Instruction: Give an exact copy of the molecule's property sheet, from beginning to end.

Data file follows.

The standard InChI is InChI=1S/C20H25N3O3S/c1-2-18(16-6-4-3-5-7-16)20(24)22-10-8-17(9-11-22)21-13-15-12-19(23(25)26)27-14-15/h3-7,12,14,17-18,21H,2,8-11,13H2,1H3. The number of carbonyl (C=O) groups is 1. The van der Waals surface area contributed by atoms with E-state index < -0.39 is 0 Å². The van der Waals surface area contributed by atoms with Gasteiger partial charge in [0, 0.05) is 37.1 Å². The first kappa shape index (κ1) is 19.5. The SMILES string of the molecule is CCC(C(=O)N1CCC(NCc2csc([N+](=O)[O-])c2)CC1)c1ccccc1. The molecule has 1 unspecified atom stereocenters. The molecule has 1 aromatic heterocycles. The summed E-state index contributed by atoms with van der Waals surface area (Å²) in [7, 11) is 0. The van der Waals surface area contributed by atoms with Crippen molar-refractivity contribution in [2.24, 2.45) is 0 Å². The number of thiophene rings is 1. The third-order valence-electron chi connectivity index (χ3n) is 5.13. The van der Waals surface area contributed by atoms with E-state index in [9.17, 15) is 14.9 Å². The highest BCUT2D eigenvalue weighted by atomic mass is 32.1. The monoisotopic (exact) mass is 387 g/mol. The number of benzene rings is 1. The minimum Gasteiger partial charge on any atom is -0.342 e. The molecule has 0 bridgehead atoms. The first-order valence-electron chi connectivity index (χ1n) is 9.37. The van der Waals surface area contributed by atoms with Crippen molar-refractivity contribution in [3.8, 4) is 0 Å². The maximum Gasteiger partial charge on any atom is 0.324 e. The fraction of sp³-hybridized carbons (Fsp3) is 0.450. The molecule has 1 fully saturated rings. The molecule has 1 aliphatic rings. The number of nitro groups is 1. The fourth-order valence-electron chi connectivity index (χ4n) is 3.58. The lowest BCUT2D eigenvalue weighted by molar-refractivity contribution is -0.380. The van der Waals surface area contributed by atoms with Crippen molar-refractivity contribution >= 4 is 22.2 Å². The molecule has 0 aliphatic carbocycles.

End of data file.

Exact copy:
The standard InChI is InChI=1S/C20H25N3O3S/c1-2-18(16-6-4-3-5-7-16)20(24)22-10-8-17(9-11-22)21-13-15-12-19(23(25)26)27-14-15/h3-7,12,14,17-18,21H,2,8-11,13H2,1H3. The number of carbonyl (C=O) groups is 1. The van der Waals surface area contributed by atoms with E-state index < -0.39 is 0 Å². The van der Waals surface area contributed by atoms with Gasteiger partial charge in [0, 0.05) is 37.1 Å². The first kappa shape index (κ1) is 19.5. The SMILES string of the molecule is CCC(C(=O)N1CCC(NCc2csc([N+](=O)[O-])c2)CC1)c1ccccc1. The molecule has 1 unspecified atom stereocenters. The molecule has 1 aromatic heterocycles. The summed E-state index contributed by atoms with van der Waals surface area (Å²) in [7, 11) is 0. The van der Waals surface area contributed by atoms with Crippen molar-refractivity contribution in [2.24, 2.45) is 0 Å². The number of thiophene rings is 1. The third-order valence-electron chi connectivity index (χ3n) is 5.13. The van der Waals surface area contributed by atoms with E-state index in [9.17, 15) is 14.9 Å². The highest BCUT2D eigenvalue weighted by atomic mass is 32.1. The monoisotopic (exact) mass is 387 g/mol. The number of benzene rings is 1. The minimum Gasteiger partial charge on any atom is -0.342 e. The molecule has 0 bridgehead atoms. The first-order valence-electron chi connectivity index (χ1n) is 9.37. The van der Waals surface area contributed by atoms with Crippen molar-refractivity contribution in [3.8, 4) is 0 Å². The maximum Gasteiger partial charge on any atom is 0.324 e. The fraction of sp³-hybridized carbons (Fsp3) is 0.450. The molecule has 1 fully saturated rings. The molecule has 1 aliphatic rings. The number of nitro groups is 1. The fourth-order valence-electron chi connectivity index (χ4n) is 3.58. The lowest BCUT2D eigenvalue weighted by molar-refractivity contribution is -0.380. The van der Waals surface area contributed by atoms with Crippen molar-refractivity contribution >= 4 is 22.2 Å². The molecule has 0 aliphatic carbocycles.